As Congress and the Trump Administration get ready to attempt to repeal and replace the Affordable Care Act (Obamacare), a new national study finds that fewer employers are offering health insurance to their employees and fewer workers are choosing to sign up.
The percentage of employers offering health insurance fell to 45.7 percent in 2015, the most recent year for which data is available, from 47.5 percent in 2014. This was driven largely by more small employers deciding not to offer health-insurance benefits, according to new research from the University of Minnesota.
Funded by the Robert Wood Johnson Foundation, researchers at the State Health Access Data Assistance Center (SHADAC) at the University of Minnesota School of Public Health say larger employers increased their offers of health insurance, but those gains were more than offset by small employers dropping insurance benefits. The researchers also found large differences in insurance offerings between states and among employers of different sizes.
Researchers say the findings may be partially explained by large employers adding health-insurance benefits to meet the rules of Obamacare, while small employers may have shed some employees or reduced hours to remain under the threshold where offering health-insurance benefits is required.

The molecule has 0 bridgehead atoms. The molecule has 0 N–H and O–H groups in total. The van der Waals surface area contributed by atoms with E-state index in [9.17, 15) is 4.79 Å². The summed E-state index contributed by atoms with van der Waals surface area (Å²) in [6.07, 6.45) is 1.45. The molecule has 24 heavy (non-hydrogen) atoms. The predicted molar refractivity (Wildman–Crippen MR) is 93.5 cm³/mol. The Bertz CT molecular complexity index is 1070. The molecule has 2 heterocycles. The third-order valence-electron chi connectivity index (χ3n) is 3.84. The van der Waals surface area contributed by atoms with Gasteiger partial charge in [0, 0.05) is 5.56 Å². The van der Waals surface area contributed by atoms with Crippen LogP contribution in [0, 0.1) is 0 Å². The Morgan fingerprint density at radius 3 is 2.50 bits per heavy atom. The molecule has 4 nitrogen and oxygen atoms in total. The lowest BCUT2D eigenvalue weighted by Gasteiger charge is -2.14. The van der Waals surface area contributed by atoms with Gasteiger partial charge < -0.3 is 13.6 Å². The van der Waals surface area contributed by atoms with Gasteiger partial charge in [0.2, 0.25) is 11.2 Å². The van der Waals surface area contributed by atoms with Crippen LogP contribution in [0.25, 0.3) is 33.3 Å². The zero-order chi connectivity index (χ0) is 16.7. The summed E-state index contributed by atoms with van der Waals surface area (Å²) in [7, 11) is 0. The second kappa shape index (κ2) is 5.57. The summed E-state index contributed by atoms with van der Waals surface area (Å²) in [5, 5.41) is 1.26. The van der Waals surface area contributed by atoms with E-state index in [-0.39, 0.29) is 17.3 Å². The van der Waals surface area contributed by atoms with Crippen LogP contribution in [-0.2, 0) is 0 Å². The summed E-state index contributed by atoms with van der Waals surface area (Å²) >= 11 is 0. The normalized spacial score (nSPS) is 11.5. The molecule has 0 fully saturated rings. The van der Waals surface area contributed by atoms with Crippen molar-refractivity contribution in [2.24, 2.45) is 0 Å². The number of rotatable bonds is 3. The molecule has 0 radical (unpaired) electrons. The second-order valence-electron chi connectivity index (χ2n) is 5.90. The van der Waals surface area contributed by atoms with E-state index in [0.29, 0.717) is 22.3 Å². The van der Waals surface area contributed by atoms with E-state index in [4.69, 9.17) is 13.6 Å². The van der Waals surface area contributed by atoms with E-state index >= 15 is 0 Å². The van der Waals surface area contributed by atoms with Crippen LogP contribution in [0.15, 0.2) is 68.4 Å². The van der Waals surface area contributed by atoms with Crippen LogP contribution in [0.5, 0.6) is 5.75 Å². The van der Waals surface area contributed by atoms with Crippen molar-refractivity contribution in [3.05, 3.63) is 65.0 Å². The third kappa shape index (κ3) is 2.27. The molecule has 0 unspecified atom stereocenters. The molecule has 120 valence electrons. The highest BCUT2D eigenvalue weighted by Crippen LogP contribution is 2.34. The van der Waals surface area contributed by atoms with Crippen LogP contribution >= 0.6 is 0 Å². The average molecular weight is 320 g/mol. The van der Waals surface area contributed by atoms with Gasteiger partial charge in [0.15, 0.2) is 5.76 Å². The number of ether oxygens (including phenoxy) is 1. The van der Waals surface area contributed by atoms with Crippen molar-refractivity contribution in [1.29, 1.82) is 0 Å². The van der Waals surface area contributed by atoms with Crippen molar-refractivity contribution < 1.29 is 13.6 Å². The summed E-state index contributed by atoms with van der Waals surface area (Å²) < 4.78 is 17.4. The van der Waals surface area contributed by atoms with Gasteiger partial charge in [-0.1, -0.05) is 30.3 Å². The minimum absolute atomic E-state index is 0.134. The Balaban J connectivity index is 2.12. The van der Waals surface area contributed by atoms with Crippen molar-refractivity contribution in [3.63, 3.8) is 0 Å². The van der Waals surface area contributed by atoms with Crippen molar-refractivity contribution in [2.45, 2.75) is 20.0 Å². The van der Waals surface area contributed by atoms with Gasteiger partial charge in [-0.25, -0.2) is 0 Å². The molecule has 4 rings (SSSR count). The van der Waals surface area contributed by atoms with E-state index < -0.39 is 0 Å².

In New York state, the percentage of employers offering health insurance edged up to 48.9 percent in 2015 from 48.4 percent in 2014, but was still well below the 54.4 percent of firms that provided insurance in 2011, according to the SHADAC data.
Nationwide, 83.8 percent of workers were employed in jobs that were accompanied by offers of insurance, and 75 percent of workers who were eligible for the offered coverage chose to enroll — a relatively slight decline from previous levels. The data comes from the Medical Expenditure Panel Survey-Insurance Component, produced by the Agency for Healthcare Research and Quality.
States experienced wide variation in both employer-offered insurance and employee acceptance of those offers. Hawaii had the largest proportion of workers in jobs with employer-sponsored coverage (97.7 percent) and the highest employee take-up rates (81.5 percent). Montana had the lowest proportion of workers in jobs with employer coverage (66.6 percent), while Colorado had the lowest employee take-up of such offers (67.9 percent).
Nationwide, larger employers’ offers of health insurance increased by 1.2 percentage points, to 96 percent, but were offset by offers from small employers, which decreased by 2.8 percentage points, to 29.4 percent, per the study.
“Employer-sponsored coverage is the main source of health care coverage for Americans,” Kathy Hempstead, senior adviser at the Robert Wood Johnson Foundation, said in a news release. “Trends in this market segment continue to be stable overall, despite some decline in offer rates among smaller firms.”
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